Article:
One of the easiest ways to detect large hail on doppler radar is with the presence of a hail spike. The storm that produced large hail in East Hampton today showed several hail spikes at the time large hail was pelting down. Here’s a 3.1 degree base reflectivity scan from OKX at 20:41Z showing the hail size. The purple is DBZ >65. The hail spike is the light blue that extends downradial of the hail core.
Hail spikes, also known as Three Body Scatter Spikes, occur when the radar beam is deflected off a large object (hail in this case) down to the earth and then back to the hail stone and then finally back to the radar. Because the route of energy takes extra time the radar thinks there is something occuring further away from the radar than is actually the case. The narrow blue line extending northeast of the thunderstorm is the hail spike in this case.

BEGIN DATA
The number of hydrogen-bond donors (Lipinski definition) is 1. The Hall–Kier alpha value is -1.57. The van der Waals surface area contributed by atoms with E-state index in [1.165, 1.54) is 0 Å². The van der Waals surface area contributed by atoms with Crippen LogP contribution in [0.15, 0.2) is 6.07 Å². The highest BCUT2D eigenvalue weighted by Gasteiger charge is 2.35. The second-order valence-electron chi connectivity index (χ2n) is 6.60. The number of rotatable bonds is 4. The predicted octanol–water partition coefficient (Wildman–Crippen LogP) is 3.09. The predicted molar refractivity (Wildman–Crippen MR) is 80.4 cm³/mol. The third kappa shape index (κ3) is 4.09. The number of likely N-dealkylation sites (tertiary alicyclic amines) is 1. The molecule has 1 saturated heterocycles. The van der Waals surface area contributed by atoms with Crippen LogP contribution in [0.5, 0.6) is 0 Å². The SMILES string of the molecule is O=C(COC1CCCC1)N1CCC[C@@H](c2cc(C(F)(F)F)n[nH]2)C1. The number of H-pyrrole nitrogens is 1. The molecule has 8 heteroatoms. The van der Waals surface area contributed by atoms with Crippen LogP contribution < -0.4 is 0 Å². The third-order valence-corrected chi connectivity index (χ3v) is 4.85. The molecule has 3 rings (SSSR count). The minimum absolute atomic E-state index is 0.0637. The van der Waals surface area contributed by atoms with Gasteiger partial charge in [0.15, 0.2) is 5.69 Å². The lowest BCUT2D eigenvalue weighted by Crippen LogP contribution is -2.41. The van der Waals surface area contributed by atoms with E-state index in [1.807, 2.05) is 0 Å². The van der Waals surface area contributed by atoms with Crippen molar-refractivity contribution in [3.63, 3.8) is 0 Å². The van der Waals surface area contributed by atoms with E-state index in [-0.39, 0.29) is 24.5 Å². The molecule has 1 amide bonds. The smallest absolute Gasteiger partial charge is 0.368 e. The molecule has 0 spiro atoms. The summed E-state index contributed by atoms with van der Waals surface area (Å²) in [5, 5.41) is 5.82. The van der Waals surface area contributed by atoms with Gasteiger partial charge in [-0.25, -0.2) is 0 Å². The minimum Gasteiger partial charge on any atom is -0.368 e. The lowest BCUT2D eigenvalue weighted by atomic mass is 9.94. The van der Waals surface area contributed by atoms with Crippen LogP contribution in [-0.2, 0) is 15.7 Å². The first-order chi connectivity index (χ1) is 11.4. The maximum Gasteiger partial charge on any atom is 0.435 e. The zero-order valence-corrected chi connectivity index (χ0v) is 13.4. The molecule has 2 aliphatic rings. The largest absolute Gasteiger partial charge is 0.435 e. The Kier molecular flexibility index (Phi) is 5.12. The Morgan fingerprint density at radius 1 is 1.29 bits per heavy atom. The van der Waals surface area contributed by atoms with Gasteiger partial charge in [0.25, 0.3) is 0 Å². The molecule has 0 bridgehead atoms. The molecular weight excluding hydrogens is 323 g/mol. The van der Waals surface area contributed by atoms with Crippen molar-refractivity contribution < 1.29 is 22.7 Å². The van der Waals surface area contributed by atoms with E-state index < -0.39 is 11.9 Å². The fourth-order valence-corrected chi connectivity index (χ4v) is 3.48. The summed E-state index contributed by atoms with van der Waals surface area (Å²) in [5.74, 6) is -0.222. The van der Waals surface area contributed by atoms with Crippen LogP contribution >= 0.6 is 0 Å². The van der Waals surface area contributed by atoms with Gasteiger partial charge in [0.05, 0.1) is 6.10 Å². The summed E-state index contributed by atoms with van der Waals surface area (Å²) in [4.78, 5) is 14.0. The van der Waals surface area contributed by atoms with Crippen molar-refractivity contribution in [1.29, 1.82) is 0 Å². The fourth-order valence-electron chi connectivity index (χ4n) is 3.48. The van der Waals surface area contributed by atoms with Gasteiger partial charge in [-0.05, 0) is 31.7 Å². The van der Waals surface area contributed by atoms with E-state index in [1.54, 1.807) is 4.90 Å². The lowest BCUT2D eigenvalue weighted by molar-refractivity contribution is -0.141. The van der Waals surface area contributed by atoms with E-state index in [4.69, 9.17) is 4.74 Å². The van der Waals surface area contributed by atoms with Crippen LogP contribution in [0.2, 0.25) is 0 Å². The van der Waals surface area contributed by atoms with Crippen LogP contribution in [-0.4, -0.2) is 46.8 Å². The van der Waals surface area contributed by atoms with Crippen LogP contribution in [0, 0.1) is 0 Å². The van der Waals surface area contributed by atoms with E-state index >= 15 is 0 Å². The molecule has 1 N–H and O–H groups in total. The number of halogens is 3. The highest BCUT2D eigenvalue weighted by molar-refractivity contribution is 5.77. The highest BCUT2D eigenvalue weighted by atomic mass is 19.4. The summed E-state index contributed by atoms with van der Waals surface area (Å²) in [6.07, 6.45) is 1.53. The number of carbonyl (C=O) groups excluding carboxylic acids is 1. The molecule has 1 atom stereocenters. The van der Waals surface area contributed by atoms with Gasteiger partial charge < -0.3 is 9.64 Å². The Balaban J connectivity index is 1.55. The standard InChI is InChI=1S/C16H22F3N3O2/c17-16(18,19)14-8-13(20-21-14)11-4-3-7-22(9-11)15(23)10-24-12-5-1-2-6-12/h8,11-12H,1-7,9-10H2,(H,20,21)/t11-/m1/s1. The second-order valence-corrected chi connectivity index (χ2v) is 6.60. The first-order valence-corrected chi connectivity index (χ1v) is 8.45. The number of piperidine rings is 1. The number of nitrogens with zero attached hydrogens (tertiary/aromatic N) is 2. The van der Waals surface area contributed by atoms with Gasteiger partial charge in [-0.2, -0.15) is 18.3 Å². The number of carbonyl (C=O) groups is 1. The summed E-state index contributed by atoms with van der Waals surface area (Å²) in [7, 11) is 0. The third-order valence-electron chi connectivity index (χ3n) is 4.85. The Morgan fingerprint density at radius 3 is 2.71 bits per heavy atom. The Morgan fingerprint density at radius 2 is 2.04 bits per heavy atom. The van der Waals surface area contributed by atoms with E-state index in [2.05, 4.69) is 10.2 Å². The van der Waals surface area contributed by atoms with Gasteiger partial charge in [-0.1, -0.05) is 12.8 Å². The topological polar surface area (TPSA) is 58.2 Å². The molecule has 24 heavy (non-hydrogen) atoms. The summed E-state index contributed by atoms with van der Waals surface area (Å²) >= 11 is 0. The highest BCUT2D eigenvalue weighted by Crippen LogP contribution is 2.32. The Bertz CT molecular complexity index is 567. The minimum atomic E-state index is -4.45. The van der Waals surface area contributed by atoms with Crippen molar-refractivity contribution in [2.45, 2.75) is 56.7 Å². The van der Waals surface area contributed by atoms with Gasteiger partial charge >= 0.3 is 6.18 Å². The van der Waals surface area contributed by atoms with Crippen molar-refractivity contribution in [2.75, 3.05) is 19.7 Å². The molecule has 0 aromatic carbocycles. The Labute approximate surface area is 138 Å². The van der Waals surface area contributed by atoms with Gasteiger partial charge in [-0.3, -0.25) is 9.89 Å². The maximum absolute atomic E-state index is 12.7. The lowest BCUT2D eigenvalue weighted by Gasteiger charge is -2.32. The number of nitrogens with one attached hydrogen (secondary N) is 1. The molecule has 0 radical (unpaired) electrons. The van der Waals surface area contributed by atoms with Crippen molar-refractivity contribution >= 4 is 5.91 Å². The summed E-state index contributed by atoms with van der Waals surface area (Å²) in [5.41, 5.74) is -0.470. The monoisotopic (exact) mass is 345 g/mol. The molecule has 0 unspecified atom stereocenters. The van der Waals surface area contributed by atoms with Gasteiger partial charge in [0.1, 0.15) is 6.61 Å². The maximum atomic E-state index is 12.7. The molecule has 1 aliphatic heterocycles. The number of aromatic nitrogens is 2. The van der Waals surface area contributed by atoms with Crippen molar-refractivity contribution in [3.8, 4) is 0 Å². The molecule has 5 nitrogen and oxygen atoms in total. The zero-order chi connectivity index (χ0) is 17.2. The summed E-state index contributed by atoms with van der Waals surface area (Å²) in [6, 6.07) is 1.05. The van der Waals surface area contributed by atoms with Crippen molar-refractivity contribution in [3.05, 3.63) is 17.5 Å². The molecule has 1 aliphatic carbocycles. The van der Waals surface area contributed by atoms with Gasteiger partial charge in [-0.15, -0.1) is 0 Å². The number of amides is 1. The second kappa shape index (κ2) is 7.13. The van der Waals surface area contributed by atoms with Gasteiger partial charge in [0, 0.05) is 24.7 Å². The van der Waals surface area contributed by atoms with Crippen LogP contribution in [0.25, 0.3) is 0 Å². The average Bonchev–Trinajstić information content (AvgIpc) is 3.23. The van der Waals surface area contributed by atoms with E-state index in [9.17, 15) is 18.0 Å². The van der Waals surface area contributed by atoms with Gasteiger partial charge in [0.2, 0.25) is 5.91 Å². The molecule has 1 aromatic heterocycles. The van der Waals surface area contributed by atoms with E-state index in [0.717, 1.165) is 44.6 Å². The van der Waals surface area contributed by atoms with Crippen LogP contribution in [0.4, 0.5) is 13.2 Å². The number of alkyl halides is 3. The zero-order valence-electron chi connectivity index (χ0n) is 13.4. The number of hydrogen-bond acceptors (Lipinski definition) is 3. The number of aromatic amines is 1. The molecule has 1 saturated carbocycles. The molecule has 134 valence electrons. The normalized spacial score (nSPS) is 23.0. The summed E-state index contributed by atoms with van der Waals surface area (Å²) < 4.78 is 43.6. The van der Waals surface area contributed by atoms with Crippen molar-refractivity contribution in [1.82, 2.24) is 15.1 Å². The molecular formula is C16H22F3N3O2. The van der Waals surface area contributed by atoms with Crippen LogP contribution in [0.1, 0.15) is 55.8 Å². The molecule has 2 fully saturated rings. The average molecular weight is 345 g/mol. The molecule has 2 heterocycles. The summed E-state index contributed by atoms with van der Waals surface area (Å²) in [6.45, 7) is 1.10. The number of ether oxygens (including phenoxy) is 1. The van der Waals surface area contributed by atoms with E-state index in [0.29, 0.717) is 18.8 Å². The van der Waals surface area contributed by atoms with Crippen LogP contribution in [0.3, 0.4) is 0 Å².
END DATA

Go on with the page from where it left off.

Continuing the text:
Here’s a 2d cross section on a radial extending out from the OKX radar site. You can see the hail core suspended in the updraft with a hail spike extended on a radial on the radar beam downradial of the hail core. Awesome stuff!
While the largest “official” hail report we have is 0.88″ in East Hampton there was undoubtedly larger hail somewhere in town – possibly ping pong ball size!